In season four of Mad Men, Don’s concerned about the future of his agency after losing the contract for Lucky Strike cigarettes. He pens an open letter in the New York Times spinning the whole thing as a relief, a clean break, a way for the firm to start doing good, nice advertising. Everyone’s horrified. What company will work with a firm that trashes its former clients so publicly?
It turns out for the best, because all Don’s big dramatic flounces do. He’s Don Draper. He’s a fictional white guy in 1960s New York with great hair and an army of competent women sacrificing their own happiness daily to keep his legend going.
But we all know the real world doesn’t work like that. You have to pick your battles. Keep on smiling. Don’t burn bridges – New Zealand’s way too small. Everyone knows each other!
And besides, Stephanie (yep, this is segueing into the personal narrative) you’re smart and an amazing writer and so good at what you do. Labour and the Greens are in government! They’d be mad not to hire you (have said at least three different people who know about these things). Bite your tongue. Something will come up. It always does!
Well, nothing came up.
And I am ja so müde of biting my tongue. Because New Zealand is that small and the Wellington left and union movement is even smaller and once you’re an outspoken political commentator that’s the public sector pretty much locked off for all time.
What do you think the paucity of recent posting here has been, if not biting my tongue? Hoping the big boys would notice how good I’d been, how quiet and compliant and definitely a constructive, useful person you want inside the tent?
No one wanted to hear what Labour and the Greens could do better when we were in Opposition. Christ, Stephanie, isn’t it hard enough fighting National without Our Own People attacking us? Just get in behind and help us win. Now we’re in government … can’t you just be happy?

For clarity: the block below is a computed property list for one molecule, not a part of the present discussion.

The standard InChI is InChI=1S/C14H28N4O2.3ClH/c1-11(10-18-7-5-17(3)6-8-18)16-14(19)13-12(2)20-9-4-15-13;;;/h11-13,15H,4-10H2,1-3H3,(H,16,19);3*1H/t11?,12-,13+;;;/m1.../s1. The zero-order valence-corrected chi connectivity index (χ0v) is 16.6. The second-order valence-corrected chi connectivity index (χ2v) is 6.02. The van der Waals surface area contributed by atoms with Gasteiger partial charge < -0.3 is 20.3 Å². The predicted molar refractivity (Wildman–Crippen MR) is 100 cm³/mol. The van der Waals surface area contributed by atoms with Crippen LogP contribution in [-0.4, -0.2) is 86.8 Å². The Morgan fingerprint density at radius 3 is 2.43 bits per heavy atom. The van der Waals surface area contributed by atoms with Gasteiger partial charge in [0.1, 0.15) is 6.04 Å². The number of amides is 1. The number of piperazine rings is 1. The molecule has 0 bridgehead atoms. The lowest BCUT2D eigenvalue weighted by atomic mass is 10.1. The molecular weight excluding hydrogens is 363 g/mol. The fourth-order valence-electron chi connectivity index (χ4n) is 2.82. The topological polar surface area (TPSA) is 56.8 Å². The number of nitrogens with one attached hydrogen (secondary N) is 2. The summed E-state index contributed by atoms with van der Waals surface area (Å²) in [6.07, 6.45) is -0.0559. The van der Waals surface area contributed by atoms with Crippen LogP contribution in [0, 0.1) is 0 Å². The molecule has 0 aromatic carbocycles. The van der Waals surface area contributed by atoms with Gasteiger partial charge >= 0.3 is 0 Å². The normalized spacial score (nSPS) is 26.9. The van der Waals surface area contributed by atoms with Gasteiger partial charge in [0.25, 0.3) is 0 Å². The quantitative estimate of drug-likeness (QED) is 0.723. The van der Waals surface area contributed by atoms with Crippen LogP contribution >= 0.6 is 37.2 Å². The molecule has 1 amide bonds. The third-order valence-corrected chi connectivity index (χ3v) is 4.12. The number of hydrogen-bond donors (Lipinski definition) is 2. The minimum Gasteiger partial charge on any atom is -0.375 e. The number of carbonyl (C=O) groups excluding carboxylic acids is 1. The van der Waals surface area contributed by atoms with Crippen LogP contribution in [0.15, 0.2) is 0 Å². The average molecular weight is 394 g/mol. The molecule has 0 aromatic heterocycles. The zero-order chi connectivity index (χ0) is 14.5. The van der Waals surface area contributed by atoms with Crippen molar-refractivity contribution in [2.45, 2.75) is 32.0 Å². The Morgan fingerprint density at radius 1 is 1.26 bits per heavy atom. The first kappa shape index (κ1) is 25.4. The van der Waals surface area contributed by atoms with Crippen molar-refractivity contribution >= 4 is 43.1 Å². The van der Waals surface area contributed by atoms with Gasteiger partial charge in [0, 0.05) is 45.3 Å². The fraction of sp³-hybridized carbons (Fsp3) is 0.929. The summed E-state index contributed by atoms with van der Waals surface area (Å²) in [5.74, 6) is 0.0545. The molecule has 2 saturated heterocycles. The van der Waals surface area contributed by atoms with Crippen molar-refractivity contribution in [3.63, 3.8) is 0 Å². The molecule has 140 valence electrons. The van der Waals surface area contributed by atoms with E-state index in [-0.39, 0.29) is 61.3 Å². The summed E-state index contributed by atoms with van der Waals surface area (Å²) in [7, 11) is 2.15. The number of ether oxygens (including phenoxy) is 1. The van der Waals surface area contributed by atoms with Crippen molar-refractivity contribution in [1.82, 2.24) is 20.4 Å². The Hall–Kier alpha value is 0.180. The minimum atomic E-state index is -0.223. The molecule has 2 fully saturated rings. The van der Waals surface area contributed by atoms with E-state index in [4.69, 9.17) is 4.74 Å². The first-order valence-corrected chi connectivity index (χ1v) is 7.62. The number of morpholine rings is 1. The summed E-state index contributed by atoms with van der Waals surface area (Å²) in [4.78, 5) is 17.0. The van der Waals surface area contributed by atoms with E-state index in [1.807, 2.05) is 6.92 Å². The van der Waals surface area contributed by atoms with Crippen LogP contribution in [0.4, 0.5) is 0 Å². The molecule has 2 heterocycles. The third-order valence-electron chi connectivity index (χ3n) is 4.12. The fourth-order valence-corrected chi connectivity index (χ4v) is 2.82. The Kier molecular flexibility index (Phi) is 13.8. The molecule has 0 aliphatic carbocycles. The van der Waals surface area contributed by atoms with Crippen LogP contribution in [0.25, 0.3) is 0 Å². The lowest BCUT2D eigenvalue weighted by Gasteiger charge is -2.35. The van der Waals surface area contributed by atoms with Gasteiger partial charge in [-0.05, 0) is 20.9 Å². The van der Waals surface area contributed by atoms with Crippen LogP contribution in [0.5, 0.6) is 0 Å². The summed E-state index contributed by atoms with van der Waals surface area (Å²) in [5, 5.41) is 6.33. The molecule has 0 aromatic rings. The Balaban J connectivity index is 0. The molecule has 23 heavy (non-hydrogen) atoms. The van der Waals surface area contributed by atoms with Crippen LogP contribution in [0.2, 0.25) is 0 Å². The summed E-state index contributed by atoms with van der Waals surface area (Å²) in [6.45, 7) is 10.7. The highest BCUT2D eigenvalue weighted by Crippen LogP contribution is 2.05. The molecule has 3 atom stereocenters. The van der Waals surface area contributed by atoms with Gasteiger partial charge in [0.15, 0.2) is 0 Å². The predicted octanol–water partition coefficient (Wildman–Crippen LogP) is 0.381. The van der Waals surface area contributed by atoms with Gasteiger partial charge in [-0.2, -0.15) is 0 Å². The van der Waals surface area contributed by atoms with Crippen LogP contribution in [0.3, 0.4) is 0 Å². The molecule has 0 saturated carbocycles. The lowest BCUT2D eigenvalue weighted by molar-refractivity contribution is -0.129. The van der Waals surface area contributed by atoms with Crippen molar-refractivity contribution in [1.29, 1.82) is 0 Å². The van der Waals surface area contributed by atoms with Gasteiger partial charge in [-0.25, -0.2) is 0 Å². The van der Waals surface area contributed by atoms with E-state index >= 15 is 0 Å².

No one wanted to ask why it’s seen as a joke that unions are the worst employers in the country, LOL ironic or what we could do to change that. Just keeping doing what you can, it’s the cause that matters, not whether we’re actually doing the job well, never mind your own health.
It’s never about picking your battles. It’s about picking no battles at all. But I did.
And boy, when I did, I picked them good and hard. Publicly calling out important men for their sexism and bullying, questioning the anointing of Willie Jackson, defending Metiria Turei at a time when actually, Stephanie, what we needed to do was Look Like A Government In Waiting.
And in private – well. You get found out as the girl who (after a year of crying in the toilets on a daily basis) won’t accept bullying any more? Who tells the (union) boss that his micro-management and disciplinary threats breach the (union) collective agreement? You take part in in-house democratic processes against the will of the factions in charge?
Might as well have arrayed myself in purple and scarlet and written BABYLON THE GREAT ‘pon my brow.
I’m damn good at what I do. I write blisteringly sharp prose (wait, can you get blisters from sharp things? – ed.) I run campaigns that get the last guy on the Labour list elected leader and overturn government legislation in an election year. I’m at the bleeding edge of values-based narrative and framing, something which frightens the hell out of the right because they know if we get this going strong, they will never see power again. I’m the multi-talented strategic/operational media/online/print comms/PR witch of your dreams.
And yet it feels like I just can’t get a job in this town. Because I picked battles. I tried to do good instead of making insecure important people comfortable. I questioned the party line. Hell, I questioned the Party line.
Perhaps I should’ve listened to all those men who supported me and talked me up just so long as I was useful for their projects. Who promised we’d change the world but always had one reason after another to not do it today. They’ve got highly-paid jobs now, and I don’t, and if capitalism has taught me one thing, it’s that people with highly-paid jobs are the smart ones.
Besides, we did win, and that proves their strategy and policies were right all along, and has nothing to do with Jacinda Ardern being a uniquely charismatic person on whom dissatisfied voters projected a huge volume of principle and progressiveness the Labour Party had generally failed to demonstrate for nine years.
… but that’s a post for another time.
I wish, like Don Draper, I could say I’m relieved. That I now have a chance to really do my own thing and break out of the mould. But I don’t have Don’s writers, and only the roughest idea of what I’ll do with myself in 2018.
I’ll keep writing. I’ll keep having opinions. Maybe pitch that novel I’ve been working on for years. I’ll need the support of readers like you – and you can buy me a virtual coffee if the holiday spirit takes you.
I guess something will come up. It always does.